This emerged as Health Secretary Francisco Duque III said the Philippines had administered nearly two million out of the 3,525,600 COVID-19 vaccine doses it already received.
According to National Task Force Against COVID 19 chief implementer Carlito Galvez Jr, the country would receive a first batch of 2.3 million vaccines from US-based Pfizer-BioNTech not later than June.
Moderna is expected to deliver 194,000 doses, Sinovac with 4.5 million doses of CoronaVac, Gamaleya with 2 million doses of Sputnik V, and some 1.3 million doses of AstraZeneca that is part of the first tranche of Covid-19 jabs procured by the private sector through a tripartite agreement, Galvez said.
He said COVAX facility had informed the government that it would deliver 2,385,210 Pfizer jabs not later than June.
Pfizer and Philippine authorities are finalizing a deal on legal immunity and who will shoulder compensation in case of adverse effects from the vaccine, Galvez said.
“Hopefully, early deliveries of the vaccines by May and also AstraZeneca vaccine might be delivered through COVAX. We are doing our best to have these deliveries,” Galvez said.
The Philippines is negotiating for 40 million Pfizer jabs, he added.
The government targets to vaccinate more than half of the population by the end of 2021 to achieve herd community
500,000 Sinovac jabs
The Cebu Pacific Air (CEB) delivered to Manila another government-procured Sinovac vaccine shipment from Beijing.
A total 500,000 doses of Sinovac vaccines arrived at the Ninoy Aquino International Airport Thursday via CEB flight 5J-671.
“This delivery marks our first international vaccine shipment and we are grateful for the trust and confidence of the Department of Health. More importantly, we remain steadfast in our commitment to support our country’s recovery efforts in every way possible,” said Michael Ivan Shau, CEB chief operations officer.
Storage requirements for Sputnik V
Sputnik V COVID-19 vaccine, developed by Russia’s Gamaleya Research Institute of Epidemiology and Microbiology, will not be distributed to all local government units due to its stringent storage and handling requirements, Food and Drug Administration Director General Eric Domingo said Thursday.
Domingo said the vaccine must be kept in specialized freezers at extremely low temperature.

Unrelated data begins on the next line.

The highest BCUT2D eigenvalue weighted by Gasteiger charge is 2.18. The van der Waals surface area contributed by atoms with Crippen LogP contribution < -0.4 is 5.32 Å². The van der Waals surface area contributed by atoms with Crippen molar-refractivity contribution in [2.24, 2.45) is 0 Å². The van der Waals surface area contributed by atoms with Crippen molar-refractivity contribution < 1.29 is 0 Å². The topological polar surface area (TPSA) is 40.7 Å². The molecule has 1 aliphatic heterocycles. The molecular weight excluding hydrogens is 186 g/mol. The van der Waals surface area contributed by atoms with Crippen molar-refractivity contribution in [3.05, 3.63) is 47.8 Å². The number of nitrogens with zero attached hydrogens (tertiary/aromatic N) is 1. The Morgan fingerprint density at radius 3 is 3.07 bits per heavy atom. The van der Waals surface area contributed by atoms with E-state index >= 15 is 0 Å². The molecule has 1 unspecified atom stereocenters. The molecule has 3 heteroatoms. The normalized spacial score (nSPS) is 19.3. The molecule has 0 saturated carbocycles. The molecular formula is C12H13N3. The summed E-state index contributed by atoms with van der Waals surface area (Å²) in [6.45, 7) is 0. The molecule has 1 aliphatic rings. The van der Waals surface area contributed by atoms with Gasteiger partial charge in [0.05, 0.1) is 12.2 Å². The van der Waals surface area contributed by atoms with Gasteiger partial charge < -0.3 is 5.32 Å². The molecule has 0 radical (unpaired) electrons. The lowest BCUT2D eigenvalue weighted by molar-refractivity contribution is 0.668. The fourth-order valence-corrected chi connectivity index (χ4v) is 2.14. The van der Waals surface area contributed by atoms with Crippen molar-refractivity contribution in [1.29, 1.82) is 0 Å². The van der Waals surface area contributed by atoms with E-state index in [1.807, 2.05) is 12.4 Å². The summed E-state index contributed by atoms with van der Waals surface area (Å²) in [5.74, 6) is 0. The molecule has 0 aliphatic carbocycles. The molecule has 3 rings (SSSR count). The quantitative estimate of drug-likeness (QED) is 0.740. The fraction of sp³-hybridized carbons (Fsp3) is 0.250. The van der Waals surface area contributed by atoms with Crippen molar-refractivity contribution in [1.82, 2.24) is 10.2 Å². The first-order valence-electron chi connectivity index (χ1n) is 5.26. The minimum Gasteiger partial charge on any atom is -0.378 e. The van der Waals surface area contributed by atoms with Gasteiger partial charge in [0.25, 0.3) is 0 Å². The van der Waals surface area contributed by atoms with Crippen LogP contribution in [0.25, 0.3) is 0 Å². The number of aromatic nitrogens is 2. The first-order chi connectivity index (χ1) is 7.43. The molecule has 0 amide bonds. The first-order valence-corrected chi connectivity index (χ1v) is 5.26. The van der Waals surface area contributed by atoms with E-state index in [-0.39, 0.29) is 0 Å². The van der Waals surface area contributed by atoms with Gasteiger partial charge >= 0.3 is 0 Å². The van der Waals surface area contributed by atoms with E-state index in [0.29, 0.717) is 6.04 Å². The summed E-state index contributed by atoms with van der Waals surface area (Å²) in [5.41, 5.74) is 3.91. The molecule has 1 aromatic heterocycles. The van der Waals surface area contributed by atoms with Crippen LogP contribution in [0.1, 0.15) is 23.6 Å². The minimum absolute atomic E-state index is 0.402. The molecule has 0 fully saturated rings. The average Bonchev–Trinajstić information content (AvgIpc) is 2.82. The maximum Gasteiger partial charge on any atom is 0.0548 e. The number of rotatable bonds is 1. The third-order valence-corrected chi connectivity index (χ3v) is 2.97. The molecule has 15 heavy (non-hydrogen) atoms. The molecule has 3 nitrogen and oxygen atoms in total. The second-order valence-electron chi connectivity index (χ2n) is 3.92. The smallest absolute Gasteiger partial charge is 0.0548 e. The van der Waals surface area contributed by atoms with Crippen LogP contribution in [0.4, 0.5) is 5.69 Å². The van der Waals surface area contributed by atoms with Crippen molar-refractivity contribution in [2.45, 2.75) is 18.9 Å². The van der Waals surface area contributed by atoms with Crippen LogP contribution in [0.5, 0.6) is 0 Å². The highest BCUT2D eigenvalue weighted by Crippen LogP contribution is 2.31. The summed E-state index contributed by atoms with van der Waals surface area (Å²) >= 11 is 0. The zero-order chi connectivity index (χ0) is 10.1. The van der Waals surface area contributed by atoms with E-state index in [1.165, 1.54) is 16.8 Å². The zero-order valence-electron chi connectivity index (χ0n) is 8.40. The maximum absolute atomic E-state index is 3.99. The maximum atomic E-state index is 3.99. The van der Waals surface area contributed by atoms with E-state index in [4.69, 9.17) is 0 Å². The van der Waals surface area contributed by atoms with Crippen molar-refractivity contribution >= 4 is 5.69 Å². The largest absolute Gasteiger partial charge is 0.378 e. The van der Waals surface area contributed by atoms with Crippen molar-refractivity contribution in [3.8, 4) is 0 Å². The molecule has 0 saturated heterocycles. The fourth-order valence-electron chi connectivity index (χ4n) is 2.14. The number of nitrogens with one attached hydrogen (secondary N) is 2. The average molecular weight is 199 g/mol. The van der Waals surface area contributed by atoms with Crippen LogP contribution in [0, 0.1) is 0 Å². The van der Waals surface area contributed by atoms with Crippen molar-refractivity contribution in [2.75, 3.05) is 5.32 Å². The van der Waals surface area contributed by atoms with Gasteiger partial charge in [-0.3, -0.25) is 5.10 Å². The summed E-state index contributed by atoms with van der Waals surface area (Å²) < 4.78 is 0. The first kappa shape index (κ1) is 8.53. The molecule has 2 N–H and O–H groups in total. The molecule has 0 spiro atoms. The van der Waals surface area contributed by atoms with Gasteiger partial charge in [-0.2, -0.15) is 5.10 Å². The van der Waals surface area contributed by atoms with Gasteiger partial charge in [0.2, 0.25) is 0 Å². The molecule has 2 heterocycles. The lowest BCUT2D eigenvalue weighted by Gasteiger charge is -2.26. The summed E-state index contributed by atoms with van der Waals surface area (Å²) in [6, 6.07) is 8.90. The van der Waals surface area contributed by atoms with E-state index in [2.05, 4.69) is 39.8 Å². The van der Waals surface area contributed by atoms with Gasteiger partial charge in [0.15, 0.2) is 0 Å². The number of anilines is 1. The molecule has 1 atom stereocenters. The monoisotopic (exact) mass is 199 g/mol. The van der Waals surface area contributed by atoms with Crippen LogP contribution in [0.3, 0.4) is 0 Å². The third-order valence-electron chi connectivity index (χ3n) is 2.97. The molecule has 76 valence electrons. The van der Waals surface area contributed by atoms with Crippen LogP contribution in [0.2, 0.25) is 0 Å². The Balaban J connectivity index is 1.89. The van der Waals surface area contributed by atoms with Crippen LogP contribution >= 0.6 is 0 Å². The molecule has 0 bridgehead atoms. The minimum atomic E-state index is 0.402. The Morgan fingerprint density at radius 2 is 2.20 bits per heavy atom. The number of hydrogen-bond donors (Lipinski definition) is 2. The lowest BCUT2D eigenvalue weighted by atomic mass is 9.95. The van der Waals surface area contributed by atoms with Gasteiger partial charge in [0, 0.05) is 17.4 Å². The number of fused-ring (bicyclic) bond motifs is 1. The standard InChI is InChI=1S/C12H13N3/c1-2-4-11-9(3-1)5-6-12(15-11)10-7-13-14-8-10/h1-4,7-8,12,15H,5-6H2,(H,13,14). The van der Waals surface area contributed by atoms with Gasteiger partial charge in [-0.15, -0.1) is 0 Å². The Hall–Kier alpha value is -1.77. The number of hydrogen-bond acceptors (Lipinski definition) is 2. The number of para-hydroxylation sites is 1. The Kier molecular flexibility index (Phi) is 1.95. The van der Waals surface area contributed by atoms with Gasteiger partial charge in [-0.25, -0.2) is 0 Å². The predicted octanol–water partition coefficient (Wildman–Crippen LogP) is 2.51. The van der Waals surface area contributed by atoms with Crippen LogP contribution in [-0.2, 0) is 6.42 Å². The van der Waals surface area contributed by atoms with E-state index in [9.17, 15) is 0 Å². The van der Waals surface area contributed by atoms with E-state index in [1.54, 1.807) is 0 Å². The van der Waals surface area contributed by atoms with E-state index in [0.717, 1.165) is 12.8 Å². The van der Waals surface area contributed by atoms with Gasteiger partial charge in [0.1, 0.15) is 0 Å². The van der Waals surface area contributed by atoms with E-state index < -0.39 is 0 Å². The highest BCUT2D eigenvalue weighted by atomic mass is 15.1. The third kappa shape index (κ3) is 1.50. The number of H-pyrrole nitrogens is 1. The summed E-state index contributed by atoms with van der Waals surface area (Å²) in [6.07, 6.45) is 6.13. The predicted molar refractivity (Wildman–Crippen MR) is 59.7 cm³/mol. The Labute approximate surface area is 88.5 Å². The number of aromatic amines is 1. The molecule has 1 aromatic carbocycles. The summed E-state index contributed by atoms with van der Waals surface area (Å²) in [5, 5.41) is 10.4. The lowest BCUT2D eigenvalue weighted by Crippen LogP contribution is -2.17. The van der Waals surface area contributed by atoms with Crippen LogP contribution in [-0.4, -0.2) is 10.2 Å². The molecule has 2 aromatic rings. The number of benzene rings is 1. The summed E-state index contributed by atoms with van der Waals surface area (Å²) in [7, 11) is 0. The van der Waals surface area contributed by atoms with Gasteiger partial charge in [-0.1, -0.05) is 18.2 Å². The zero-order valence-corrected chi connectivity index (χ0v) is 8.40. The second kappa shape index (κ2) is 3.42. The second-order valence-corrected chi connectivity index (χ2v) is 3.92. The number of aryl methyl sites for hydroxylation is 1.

“That really is an issue. That means this Sputnik vaccine is probably going to go to the big city centers or where they have hospitals and they have storage facilities that will be able to hold the minus 18 degrees centigrade vaccines,” Domingo said in an interview with ANC.
“It’s not going to be as widely distributed as Sinovac and AstraZeneca. They will have to be more choosy where to set it,” he said.
Sputnik V has a 91.6 percent effectivity against the coronavirus.
Health reform advocate Anthony Leachon said vaccine czar Sec. Carlito Galvez needed a composite team of experts in pharmaceutical medicine, clinical , regulatory, logistics, distribution, marketing and sales to ensure rapid vaccination roll out.
“Without a complete team, execution will be difficult,” warned Leachon as he stressed that a well-implemented and rapid vaccination program would lead to herd immunity and eventual reopening of the economy and leading normal lives.
According to the former adviser of the government’s National Task Force Against COVID, the Philippines should follow the “Israel experience” in fighting the COVID-19 pandemic.
He said if the government could add 5,000 more small vaccination sites that could do 100/doses per day, that would amount to 12 million doses in 24 days.
The Department of Health reported 8,276 new COVID-19 cases Thursday, bringing the total to 1,028,738 as one laboratory failed to submit data on time.
According to the DOH, the number of active cases in the country slightly rose to 69,354.
Of this, 94.9 percent are mild, 1.6 percent are asymptomatic, 1.4 percent are severe, and 1.1 percent are in critical condition.
Meanwhile, total recoveries climbed to 942,239 with 6,636 new ones.
Credit belongs to : www.manilastandard.net